Chicago Music Exchange rakes in millions by treating its workers like rock stars

SHARE Chicago Music Exchange rakes in millions by treating its workers like rock stars

Search “guitar riffs” on YouTube, and you’ll find a muscular dude in a Chicago Music Exchange T-shirt plowing through 100 of the most recognizable licks in rock ’n’ roll history. In one take, Alex Chadwick, 29, works seamlessly from the 1954 classic “Mr. Sandman” all the way to St. Vincent’s 2011 hit “Cruel.” It’s transfixing, virtuosic, an exercise in tip-of-the-tongue recognition.

According to David Kalt, the man who employs Chadwick, that clip — and its 7 million views — also represents the future of retail.

Kalt is the owner of the Chicago Music Exchange, a guitar shop in Lakeview. A former trader, Kalt made his fortune by co-founding optionsXpress in 2000. Charles Schwab bought the retail brokerage firm in 2011 for $1 billion.

Looking at a heap of money and decades until retirement age, Kalt purchased the Chicago Music Exchange in 2010, as the weak economy was bleeding consumers’ discretionary income and e-commerce was chasing entrepreneurs away from brick-and-mortar businesses. “The concept of selling products based on price and availability is a dying business because it’s just a race to the most efficient, where Amazon can kill just about anyone,” Kalt says. “So how do you figure out how to be a great retailer and deliver an experience that makes customers feel a certain way?”

Kalt appears to have landed on a formula. He pays his people well, shells out for a full-time videographer and blogger, carries a ton of inventory, and has a gleaming showroom where browsing is encouraged. That approach has yielded results not often seen in the retail world — 243 percent growth in four years, from $3.5 million in revenue in 2010 to a projected $12 million by the end of this year. And he’s making money too. Kalt expects the business will net between $500,000 and $800,000 this year.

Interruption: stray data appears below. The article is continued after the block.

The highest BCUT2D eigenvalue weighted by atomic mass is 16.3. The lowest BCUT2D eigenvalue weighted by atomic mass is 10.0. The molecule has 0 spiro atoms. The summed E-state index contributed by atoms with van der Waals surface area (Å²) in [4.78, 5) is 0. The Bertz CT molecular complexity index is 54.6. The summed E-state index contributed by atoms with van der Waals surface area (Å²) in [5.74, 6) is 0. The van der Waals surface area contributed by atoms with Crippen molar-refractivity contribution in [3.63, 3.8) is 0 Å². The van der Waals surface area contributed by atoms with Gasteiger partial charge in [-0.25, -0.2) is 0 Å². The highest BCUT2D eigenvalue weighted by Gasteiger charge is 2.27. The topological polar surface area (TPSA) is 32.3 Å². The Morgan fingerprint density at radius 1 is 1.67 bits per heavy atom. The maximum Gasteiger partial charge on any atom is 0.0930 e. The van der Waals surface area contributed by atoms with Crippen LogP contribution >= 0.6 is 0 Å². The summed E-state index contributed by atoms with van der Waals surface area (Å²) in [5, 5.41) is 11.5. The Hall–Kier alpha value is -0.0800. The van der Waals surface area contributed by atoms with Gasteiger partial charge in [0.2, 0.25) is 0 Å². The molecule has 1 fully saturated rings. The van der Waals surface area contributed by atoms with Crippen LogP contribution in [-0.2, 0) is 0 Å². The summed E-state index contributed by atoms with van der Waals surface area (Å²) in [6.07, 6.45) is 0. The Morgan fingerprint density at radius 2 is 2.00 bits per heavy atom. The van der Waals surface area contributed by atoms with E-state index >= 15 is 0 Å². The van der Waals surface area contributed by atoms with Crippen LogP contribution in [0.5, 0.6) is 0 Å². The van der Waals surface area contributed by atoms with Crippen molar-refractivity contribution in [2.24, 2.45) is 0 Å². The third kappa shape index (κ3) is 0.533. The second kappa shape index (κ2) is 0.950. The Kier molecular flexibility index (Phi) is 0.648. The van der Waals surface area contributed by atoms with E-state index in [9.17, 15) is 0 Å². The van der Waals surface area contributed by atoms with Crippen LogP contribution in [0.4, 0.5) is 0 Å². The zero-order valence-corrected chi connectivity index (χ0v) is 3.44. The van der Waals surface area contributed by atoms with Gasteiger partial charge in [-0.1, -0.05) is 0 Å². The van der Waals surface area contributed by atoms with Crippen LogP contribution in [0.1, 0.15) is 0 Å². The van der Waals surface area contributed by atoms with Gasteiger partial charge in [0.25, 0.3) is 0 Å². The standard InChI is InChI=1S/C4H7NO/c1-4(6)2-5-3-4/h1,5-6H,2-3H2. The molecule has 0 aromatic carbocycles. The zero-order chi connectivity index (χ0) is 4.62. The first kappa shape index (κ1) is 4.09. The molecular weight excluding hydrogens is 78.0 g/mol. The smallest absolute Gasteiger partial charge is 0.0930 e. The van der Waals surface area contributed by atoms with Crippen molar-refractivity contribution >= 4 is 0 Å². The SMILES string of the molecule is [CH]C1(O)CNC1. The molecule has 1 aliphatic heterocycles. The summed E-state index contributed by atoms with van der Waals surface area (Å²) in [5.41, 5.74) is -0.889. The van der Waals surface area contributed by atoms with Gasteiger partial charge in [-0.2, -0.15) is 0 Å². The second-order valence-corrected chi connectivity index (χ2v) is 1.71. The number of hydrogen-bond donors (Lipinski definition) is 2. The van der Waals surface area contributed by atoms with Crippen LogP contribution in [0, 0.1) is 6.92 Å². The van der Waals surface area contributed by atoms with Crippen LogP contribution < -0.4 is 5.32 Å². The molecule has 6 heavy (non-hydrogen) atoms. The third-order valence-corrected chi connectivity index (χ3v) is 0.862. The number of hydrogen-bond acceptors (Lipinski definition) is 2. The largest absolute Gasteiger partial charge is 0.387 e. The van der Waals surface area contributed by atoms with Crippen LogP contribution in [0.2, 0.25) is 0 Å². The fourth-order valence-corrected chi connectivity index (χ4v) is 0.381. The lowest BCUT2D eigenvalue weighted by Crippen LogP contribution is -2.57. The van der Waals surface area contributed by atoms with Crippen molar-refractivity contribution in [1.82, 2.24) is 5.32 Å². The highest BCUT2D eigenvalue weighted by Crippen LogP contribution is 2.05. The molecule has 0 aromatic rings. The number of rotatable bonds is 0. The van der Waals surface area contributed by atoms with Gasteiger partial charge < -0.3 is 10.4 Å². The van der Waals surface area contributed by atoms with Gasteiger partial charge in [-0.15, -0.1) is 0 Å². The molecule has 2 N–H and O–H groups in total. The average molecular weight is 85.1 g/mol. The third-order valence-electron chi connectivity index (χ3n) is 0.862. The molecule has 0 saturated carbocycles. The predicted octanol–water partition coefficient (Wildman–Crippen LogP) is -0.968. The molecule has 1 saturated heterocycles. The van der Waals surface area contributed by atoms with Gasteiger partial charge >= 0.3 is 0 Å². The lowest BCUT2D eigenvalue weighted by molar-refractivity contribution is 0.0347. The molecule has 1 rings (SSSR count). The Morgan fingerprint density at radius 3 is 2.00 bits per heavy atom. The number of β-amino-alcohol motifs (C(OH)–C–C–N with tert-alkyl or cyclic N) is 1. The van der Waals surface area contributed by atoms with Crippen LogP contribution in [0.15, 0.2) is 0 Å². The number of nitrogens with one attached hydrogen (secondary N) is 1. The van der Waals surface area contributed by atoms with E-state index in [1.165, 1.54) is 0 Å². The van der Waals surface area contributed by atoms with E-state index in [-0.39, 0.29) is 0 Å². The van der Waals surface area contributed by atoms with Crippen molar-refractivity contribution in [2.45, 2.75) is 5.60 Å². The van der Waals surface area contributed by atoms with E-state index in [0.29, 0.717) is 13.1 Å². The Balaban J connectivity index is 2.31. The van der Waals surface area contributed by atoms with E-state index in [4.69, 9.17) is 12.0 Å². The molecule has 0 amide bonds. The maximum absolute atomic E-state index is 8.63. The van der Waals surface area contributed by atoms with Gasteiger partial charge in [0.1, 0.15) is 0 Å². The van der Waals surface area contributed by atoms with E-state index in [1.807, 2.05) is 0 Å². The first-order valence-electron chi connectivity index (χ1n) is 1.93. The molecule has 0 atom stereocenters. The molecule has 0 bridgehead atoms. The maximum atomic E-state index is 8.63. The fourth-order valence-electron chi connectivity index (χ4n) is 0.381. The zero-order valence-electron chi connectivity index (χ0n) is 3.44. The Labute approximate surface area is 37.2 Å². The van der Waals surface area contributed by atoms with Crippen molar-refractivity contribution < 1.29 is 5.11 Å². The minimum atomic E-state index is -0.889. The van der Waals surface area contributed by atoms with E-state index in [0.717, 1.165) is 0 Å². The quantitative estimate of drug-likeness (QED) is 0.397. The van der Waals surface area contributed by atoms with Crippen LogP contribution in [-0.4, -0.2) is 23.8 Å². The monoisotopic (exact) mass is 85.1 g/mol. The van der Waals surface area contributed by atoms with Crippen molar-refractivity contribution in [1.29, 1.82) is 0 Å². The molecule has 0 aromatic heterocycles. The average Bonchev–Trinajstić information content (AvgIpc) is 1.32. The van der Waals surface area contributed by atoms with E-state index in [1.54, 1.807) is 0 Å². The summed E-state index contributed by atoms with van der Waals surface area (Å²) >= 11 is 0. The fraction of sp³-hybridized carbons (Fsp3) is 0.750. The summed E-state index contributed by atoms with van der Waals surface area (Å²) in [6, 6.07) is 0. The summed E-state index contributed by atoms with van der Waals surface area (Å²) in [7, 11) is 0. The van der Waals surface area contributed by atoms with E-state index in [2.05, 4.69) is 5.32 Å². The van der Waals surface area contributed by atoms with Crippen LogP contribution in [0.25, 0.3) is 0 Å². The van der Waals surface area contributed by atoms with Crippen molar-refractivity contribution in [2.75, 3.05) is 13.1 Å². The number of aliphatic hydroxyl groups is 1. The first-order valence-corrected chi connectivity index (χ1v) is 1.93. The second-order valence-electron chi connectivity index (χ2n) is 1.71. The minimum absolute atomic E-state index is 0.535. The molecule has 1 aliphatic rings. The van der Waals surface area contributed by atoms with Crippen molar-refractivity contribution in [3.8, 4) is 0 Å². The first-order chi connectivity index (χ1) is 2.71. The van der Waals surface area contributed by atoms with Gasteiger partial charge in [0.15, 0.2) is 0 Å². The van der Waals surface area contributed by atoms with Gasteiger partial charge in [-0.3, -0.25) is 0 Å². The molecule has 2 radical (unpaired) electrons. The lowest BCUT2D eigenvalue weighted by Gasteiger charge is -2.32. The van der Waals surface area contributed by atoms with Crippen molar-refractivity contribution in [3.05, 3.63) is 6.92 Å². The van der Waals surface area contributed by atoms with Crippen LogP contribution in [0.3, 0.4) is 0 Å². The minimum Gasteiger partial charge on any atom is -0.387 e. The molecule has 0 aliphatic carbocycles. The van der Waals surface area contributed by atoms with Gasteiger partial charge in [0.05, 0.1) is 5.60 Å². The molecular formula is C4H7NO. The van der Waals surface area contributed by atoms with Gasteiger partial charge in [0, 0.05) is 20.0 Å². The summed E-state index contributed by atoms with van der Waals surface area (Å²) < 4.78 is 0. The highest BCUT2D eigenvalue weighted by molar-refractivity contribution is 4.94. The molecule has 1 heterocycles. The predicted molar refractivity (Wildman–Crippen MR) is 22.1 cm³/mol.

Chicago Music Exchange’s success comes as competitors, both large and small, are watching margins tighten amid growing online sales, big-box competition and a market flooded with cheap imports. An IBISWorld report pegs profit in musical instrument sales at a razor-thin 1.7 percent, down from 2.4 percent in 2008.

Kalt attributes much of his growth to his investment in the store’s online video channel, where 348 videos have garnered 12 million views. For every $100,000 Kalt spends on video, he reckons that he garners between $700,000 and $800,000 in revenue. “Our videos sell guitars, but they also promote guys in the store as real personalities, promote their store experience,” Kalt says. “We’re trying to connect the dots between the instruments we sell and the people who play them.”

“Most of the guys here have shot videos,” says Chadwick, who plays a duet with Wilco frontman Jeff Tweedy in another video. “Man, it’s so much fun. You just feel like a rock star. And it’s recognition for everyone in the store.”

Kalt’s employees have more than 3,000 guitars to choose from; 1,500 of those are on display and available for customers to play, including a $17,000 1964 Fender Stratocaster and a 1960 Gibson ES335 priced at $18,000. That selection helps make CME a destination — only a third of its sales come from customers who live within 10 miles — and insulates it from online pressures. “You wouldn’t buy a car online,” says Josh Noble, a customer from Logan Square who’s been shopping at the CME for six years. “I spent two hours here, probably played 15 guitars before I found my Fender.”